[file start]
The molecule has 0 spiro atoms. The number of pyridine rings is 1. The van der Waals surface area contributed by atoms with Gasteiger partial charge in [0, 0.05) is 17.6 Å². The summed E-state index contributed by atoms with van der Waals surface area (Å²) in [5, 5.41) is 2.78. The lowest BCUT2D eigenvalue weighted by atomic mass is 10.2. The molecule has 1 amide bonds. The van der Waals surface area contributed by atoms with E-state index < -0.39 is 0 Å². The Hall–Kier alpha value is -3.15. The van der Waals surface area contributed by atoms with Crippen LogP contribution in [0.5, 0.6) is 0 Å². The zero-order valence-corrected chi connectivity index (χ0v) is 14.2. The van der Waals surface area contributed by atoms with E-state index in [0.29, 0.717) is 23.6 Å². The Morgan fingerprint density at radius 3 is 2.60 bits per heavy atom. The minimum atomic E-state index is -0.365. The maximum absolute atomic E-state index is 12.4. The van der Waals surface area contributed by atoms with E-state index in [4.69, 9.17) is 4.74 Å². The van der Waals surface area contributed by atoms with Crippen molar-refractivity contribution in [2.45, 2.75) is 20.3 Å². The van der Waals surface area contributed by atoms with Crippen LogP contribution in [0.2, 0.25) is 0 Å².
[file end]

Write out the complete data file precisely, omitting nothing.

The molecule has 0 spiro atoms. The number of pyridine rings is 1. The van der Waals surface area contributed by atoms with Gasteiger partial charge in [0, 0.05) is 17.6 Å². The summed E-state index contributed by atoms with van der Waals surface area (Å²) in [5, 5.41) is 2.78. The lowest BCUT2D eigenvalue weighted by atomic mass is 10.2. The molecule has 1 amide bonds. The van der Waals surface area contributed by atoms with E-state index < -0.39 is 0 Å². The Hall–Kier alpha value is -3.15. The van der Waals surface area contributed by atoms with Crippen LogP contribution in [0.5, 0.6) is 0 Å². The zero-order valence-corrected chi connectivity index (χ0v) is 14.2. The van der Waals surface area contributed by atoms with E-state index in [0.29, 0.717) is 23.6 Å². The Morgan fingerprint density at radius 3 is 2.60 bits per heavy atom. The minimum atomic E-state index is -0.365. The maximum absolute atomic E-state index is 12.4. The van der Waals surface area contributed by atoms with E-state index in [4.69, 9.17) is 4.74 Å². The van der Waals surface area contributed by atoms with Crippen molar-refractivity contribution in [2.45, 2.75) is 20.3 Å². The van der Waals surface area contributed by atoms with Crippen LogP contribution in [0.2, 0.25) is 0 Å².